• Please discuss/arrange NT and NIPT screening.
  • Please ensure all bloods are requested at booking, including: Vit D, Ab screen for Rh positive women (and rpt at 28wks), HIV (informed consent only required for testing), VZ IgG if uncertain.
  • Ensure the yellow card is completed at all ANSC visits and results are recorded.
  • If a woman presents with an abnormal finding on palpation, ultrasound or blood results, please contact the medical staff in Delivery Suite immediately to establish follow-up care.
  • Women requiring Anti D to be given at 28 weeks need to have a copy of their current red cell antibody screen prior to administration in antenatal clinic.
  • Women with diet controlled GDM may remain on ANSC. Women who are medicated or on insulin must return to antenatal clinic for remainder of the pregnancy.

Anaemia in pregnancy
Haemodilution in pregnancy is a normal physiological process that leads to a fall in haemoglobin (Hb) due to an increase in plasma volume. It is acceptable for a woman’s Hb to decrease down to as low as 105g/L during pregnancy. Fetal complications such as growth restriction and preterm birth are related to low Hb (rather than low iron stores with a normal Hb), and are rare if the haemoglobin is >90g/L, and only start to become significant if the Hb drops below 70-80g/L. Interestingly, there is no good evidence that iron supplementation reduces poor outcomes in severe iron deficiency.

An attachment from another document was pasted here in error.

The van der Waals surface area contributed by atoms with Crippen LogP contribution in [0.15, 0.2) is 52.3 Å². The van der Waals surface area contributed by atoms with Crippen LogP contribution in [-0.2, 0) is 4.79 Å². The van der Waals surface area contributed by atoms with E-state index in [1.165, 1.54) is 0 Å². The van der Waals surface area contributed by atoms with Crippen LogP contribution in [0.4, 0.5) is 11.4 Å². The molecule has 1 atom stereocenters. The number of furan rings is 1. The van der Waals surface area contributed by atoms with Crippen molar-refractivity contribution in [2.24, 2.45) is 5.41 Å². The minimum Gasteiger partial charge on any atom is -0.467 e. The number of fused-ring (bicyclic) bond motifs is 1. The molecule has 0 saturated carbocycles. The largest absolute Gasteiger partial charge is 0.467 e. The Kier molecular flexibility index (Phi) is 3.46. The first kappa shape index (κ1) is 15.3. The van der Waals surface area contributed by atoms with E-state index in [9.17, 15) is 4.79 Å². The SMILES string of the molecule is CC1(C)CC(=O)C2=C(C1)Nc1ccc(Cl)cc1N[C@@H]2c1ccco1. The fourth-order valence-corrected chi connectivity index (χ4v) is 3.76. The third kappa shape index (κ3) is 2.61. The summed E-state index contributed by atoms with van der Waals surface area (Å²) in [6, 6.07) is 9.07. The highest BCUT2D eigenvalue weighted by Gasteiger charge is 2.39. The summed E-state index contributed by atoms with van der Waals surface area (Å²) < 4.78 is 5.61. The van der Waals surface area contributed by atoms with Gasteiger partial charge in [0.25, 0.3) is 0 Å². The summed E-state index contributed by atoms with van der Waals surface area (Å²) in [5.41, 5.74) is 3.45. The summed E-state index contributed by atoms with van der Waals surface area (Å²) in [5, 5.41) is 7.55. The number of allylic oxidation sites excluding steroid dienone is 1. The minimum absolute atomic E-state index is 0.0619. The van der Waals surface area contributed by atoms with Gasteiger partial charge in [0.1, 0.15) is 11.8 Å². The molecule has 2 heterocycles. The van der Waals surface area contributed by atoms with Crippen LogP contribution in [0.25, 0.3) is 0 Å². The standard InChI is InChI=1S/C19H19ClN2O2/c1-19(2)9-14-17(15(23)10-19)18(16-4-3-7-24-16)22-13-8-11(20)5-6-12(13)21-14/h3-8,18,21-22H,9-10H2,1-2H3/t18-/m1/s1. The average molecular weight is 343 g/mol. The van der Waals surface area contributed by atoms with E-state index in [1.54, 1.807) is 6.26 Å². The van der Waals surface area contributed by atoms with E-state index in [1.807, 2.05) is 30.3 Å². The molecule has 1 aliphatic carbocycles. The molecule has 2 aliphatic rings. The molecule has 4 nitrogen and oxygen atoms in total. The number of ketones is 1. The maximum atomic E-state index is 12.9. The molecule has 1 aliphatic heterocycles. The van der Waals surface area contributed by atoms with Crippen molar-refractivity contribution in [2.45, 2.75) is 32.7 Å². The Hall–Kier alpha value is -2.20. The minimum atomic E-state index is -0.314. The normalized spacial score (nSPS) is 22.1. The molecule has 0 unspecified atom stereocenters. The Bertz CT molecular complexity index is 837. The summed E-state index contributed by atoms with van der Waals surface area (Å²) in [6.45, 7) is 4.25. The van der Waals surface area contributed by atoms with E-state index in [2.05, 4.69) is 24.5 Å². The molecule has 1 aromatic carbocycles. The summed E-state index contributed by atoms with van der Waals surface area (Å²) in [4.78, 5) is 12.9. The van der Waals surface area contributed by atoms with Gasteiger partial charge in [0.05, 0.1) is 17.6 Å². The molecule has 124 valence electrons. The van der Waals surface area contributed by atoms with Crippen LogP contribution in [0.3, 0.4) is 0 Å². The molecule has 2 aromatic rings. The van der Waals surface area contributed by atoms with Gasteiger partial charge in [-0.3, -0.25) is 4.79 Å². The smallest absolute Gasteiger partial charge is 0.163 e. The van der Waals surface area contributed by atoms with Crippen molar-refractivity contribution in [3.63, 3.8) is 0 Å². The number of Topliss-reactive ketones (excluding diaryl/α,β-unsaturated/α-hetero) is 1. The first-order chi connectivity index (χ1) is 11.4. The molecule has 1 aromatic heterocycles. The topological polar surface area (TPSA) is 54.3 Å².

Full blood count at booking
The rationale for doing a full blood count at booking is to screen for iron deficiency and haemoglobinopathies (which are becoming more common as our population becomes more diverse).
- A normal Hb > 110 g/L and an MCV > 80 will generally rule out iron deficiency and haemoglobinopathies at booking and no additional testing is required at that point.
- Routine iron supplementation for all women in pregnancy is not recommended, and routine iron studies for all women are not recommended if the FBC parameters are normal.

If iron deficiency is suspected, checking ferritin is usually all that is required for well pregnant women. Ferritin is an acute phase reactant however and the results can be difficult to interpret in acute and chronic illnesses, but for most well pregnant women it will be sufficient.
- Ferritin levels <30ng/mL indicate a low iron status and
- Ferritin levels <15ng/mL indicate depletion of iron stores.

Women at risk of iron deficiency include:
- Multigravidas with a short gap between pregnancies
- Multiple pregnancy
- Adolescent women
- Previous history of iron deficiency
- Poor socio-economic status
- Vegetarians or vegans,
- Previous PPH in recent pregnancy,